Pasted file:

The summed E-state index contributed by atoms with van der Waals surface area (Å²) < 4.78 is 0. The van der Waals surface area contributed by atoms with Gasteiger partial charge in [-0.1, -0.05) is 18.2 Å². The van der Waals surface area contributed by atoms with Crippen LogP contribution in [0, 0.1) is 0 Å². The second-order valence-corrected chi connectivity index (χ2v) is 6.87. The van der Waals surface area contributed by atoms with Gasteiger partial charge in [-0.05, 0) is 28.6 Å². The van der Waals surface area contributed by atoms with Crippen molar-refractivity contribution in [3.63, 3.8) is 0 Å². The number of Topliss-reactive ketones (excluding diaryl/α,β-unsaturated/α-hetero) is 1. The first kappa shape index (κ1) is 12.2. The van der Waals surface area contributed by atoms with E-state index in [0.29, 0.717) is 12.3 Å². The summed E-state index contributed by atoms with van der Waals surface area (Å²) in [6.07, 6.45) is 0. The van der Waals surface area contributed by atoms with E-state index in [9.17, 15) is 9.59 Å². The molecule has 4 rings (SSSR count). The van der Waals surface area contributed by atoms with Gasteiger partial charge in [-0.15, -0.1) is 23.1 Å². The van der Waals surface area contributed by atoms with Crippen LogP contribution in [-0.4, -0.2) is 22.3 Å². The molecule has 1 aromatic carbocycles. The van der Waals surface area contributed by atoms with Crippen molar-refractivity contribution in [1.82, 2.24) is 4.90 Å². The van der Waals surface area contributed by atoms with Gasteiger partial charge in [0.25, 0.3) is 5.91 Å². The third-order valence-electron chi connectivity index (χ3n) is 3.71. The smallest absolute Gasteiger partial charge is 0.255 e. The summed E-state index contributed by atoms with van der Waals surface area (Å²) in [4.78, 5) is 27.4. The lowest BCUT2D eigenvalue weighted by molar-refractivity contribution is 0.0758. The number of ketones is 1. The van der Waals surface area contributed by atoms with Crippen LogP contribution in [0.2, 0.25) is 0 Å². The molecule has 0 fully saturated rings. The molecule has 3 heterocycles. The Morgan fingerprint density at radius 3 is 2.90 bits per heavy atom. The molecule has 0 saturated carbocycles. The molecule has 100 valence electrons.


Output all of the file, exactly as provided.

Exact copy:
The summed E-state index contributed by atoms with van der Waals surface area (Å²) < 4.78 is 0. The van der Waals surface area contributed by atoms with Gasteiger partial charge in [-0.1, -0.05) is 18.2 Å². The van der Waals surface area contributed by atoms with Crippen LogP contribution in [0, 0.1) is 0 Å². The second-order valence-corrected chi connectivity index (χ2v) is 6.87. The van der Waals surface area contributed by atoms with Gasteiger partial charge in [-0.05, 0) is 28.6 Å². The van der Waals surface area contributed by atoms with Crippen molar-refractivity contribution in [3.63, 3.8) is 0 Å². The number of Topliss-reactive ketones (excluding diaryl/α,β-unsaturated/α-hetero) is 1. The first kappa shape index (κ1) is 12.2. The van der Waals surface area contributed by atoms with E-state index in [0.29, 0.717) is 12.3 Å². The summed E-state index contributed by atoms with van der Waals surface area (Å²) in [6.07, 6.45) is 0. The van der Waals surface area contributed by atoms with E-state index in [9.17, 15) is 9.59 Å². The molecule has 4 rings (SSSR count). The van der Waals surface area contributed by atoms with Gasteiger partial charge in [-0.15, -0.1) is 23.1 Å². The van der Waals surface area contributed by atoms with Crippen LogP contribution in [-0.4, -0.2) is 22.3 Å². The molecule has 1 aromatic carbocycles. The van der Waals surface area contributed by atoms with Crippen molar-refractivity contribution in [1.82, 2.24) is 4.90 Å². The van der Waals surface area contributed by atoms with Gasteiger partial charge in [0.25, 0.3) is 5.91 Å². The third-order valence-electron chi connectivity index (χ3n) is 3.71. The smallest absolute Gasteiger partial charge is 0.255 e. The summed E-state index contributed by atoms with van der Waals surface area (Å²) in [4.78, 5) is 27.4. The lowest BCUT2D eigenvalue weighted by molar-refractivity contribution is 0.0758. The number of ketones is 1. The van der Waals surface area contributed by atoms with Crippen LogP contribution in [0.2, 0.25) is 0 Å². The molecule has 0 fully saturated rings. The molecule has 3 heterocycles. The Morgan fingerprint density at radius 3 is 2.90 bits per heavy atom. The molecule has 0 saturated carbocycles. The molecule has 100 valence electrons.